Adoption of subscription models is growing globally. Rising adoption of subscription models across the globe is further enabling the shift towards mobile experiences. We believe that as subscriptions increase in popularity across categories, consumers will also gravitate towards subscription models in online learning.
Market Opportunity
The global market for direct-to-consumer language learning is large, growing, and shifting online. According to HolonIQ, total consumer spend on both online and offline language learning represented a $61 billion market in 2019, and will grow to $115 billion in 2025, implying a CAGR of 11% over this period. Online language learning is the fastest-growing market segment, projected to grow from $12 billion in 2019 to $47 billion in 2025, representing a CAGR of approximately 26% over this period, and to comprise 41% of total consumer spend on language learning in 2025. We believe that growth in digital spend will be driven in part by a shift away from offline offerings, as consumers seek more affordable, convenient, and higher quality online solutions.
We also believe that growth in online language learning spend will be driven by consumers who would not have paid for offline offerings, but now choose to purchase online products. For example, according to a survey we conducted in 2021, almost 80% of Duolingo users in the US were not already learning a language when they began using Duolingo. Globally, GSMA reports that the number of mobile internet users is projected to grow from 3.8 billion at the end of 2019 to 5.0 billion by 2025. Growth in smartphone adoption can open up new access to the convenience and affordability of mobile-first learning to hundreds of millions of people.
We also have a significant opportunity to impact more learners around the world by extending our platform beyond language learning. According to HolonIQ, approximately $6 trillion was spent on education globally in 2019. And GSV Ventures reports that $160 billion was spent on digital learning, with digital spend expected to grow at a 26% CAGR from 2019 to 2026. We believe we can expand our addressable market by extending our scalable platform to other segments of learning such as literacy and math.
The Duolingo Learning Experience
The Duolingo learning experience sits at the rare intersection of fun and self-improvement. Learners love Duolingo because:
It's fun. Duolingo feels more like a mobile game than an education product. Our bite-sized lessons and gamification features motivate learners to come back each day to continue learning.
It's effective. Learners stick with Duolingo at first because it’s fun, and then over time also because they find that it works. Our expert-designed courses help learners build robust speaking,
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reading, listening, and writing skills, and our data analytics power personalization and superior learning outcomes.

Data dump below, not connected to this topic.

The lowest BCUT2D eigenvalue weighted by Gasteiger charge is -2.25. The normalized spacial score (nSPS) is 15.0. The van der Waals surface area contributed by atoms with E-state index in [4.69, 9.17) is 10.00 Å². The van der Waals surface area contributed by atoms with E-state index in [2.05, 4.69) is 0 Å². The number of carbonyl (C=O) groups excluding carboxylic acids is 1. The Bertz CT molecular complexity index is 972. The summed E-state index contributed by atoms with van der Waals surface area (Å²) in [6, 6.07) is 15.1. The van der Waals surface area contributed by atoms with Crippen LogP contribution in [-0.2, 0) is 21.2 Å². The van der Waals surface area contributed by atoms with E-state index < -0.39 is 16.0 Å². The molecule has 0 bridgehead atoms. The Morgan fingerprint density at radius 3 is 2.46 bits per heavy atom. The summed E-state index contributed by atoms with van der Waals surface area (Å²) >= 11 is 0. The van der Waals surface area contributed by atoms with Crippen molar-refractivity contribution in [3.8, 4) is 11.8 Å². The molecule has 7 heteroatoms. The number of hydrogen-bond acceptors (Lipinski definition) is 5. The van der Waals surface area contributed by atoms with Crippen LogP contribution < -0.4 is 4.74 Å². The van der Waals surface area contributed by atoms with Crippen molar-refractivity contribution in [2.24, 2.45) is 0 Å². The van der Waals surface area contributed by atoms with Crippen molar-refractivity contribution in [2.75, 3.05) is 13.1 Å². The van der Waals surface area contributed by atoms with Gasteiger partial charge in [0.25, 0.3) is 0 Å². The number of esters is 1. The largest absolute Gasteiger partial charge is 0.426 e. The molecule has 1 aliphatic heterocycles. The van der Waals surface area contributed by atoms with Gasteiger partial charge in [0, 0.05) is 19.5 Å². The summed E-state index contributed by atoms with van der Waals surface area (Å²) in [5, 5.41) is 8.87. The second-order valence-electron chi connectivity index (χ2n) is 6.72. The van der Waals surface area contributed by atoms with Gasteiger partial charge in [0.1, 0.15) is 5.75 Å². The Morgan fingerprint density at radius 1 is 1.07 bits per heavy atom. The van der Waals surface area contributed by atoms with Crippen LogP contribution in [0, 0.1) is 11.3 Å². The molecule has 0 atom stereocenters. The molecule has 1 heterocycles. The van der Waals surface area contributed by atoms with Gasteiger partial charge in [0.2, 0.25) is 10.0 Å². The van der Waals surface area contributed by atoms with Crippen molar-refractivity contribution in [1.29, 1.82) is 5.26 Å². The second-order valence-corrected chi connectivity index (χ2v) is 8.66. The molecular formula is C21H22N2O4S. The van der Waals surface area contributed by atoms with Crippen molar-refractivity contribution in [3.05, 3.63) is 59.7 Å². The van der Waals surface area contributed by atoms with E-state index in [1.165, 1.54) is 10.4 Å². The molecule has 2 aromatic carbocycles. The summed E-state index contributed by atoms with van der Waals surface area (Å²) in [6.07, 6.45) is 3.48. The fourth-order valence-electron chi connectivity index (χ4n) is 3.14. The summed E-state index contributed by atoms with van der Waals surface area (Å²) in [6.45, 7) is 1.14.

It's free. Every language course on Duolingo is free to access. Learners can spend as much time learning as they want and complete any and every course without paying. This lowers barriers to start learning and to keep learning.
In a world where people are increasingly engaged in immersive, bite-sized, mobile-first experiences, we provide such an experience that also results in learning valuable skills. Indeed, many of our learners prefer to spend time on Duolingo rather than on social media or mobile games because they can learn while still feeling entertained.
Our Product Philosophy
Each of our learning and gamification features is carefully crafted to contribute to a learner experience that is defined by several key principles:
Low friction. Beginning the learning journey on Duolingo is easy. We ensure that our onboarding journey is as intuitive as possible by continually reviewing the actions of new learners as they navigate our app for the first time. Duolingo is recognized as a gold standard for user experience design, with our onboarding flows used as examples of industry best practices.
Motivating game mechanics. Because we believe that staying motivated is the hardest part of learning something new, we focus relentlessly on keeping learners engaged. Ultimately, the high engagement driven by gamification leads to consistent learning and demonstrable efficacy.
Beautiful design and engaging storytelling. From the precise shape and color of each button, to the mood of the celebratory animations that congratulate learners upon finishing each lesson, our app is calibrated to maximize learners’ delight. Over the years, our owl mascot, Duo, has become a popular brand icon and a marketing asset for our company.
Diverse learning experiences informed by robust pedagogy. Our learning experiences are designed by an in-house team of experts in learning science and second language acquisition. Content in our largest courses is aligned to the Common European Framework of Reference (CEFR), an international standard for language proficiency, and the pedagogical structure of each course is unique.
Application of data analytics and artificial intelligence to optimize learning. We use data from over half a billion exercises completed daily to train sophisticated machine learning algorithms that we deploy to improve learning efficacy.
Measurable learning outcomes. In 2020, we conducted a formal study to evaluate Duolingo’s effectiveness versus traditional university language courses. We found that Duolingo learners earned proficiency scores comparable to those of US university students at the end of their fourth semester of French or Spanish. Moreover, the Duolingo learners were able to attain this level of proficiency in about half the time as the university students.
Our Technology Platform